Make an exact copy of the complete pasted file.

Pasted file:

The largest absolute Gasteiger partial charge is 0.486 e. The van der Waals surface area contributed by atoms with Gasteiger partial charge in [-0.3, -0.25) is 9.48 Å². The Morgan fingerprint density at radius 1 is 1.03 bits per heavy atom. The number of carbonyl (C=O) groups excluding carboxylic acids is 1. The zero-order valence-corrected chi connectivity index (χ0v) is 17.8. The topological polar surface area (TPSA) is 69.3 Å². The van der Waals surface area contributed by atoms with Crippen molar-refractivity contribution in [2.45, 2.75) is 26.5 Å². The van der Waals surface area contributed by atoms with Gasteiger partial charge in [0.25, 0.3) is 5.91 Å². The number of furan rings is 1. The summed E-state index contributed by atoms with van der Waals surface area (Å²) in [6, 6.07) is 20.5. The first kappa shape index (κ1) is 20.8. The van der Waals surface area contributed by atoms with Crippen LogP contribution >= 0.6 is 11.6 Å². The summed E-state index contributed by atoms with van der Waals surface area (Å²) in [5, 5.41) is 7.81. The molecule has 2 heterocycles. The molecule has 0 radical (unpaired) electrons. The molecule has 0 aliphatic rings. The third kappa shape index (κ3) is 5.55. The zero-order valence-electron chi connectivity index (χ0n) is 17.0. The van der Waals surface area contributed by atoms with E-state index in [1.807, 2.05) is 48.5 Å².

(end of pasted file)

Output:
The largest absolute Gasteiger partial charge is 0.486 e. The van der Waals surface area contributed by atoms with Gasteiger partial charge in [-0.3, -0.25) is 9.48 Å². The Morgan fingerprint density at radius 1 is 1.03 bits per heavy atom. The number of carbonyl (C=O) groups excluding carboxylic acids is 1. The zero-order valence-corrected chi connectivity index (χ0v) is 17.8. The topological polar surface area (TPSA) is 69.3 Å². The van der Waals surface area contributed by atoms with Crippen molar-refractivity contribution in [2.45, 2.75) is 26.5 Å². The van der Waals surface area contributed by atoms with Gasteiger partial charge in [0.25, 0.3) is 5.91 Å². The number of furan rings is 1. The summed E-state index contributed by atoms with van der Waals surface area (Å²) in [6, 6.07) is 20.5. The first kappa shape index (κ1) is 20.8. The van der Waals surface area contributed by atoms with Crippen LogP contribution >= 0.6 is 11.6 Å². The summed E-state index contributed by atoms with van der Waals surface area (Å²) in [5, 5.41) is 7.81. The molecule has 2 heterocycles. The molecule has 0 radical (unpaired) electrons. The molecule has 0 aliphatic rings. The third kappa shape index (κ3) is 5.55. The zero-order valence-electron chi connectivity index (χ0n) is 17.0. The van der Waals surface area contributed by atoms with E-state index in [1.807, 2.05) is 48.5 Å².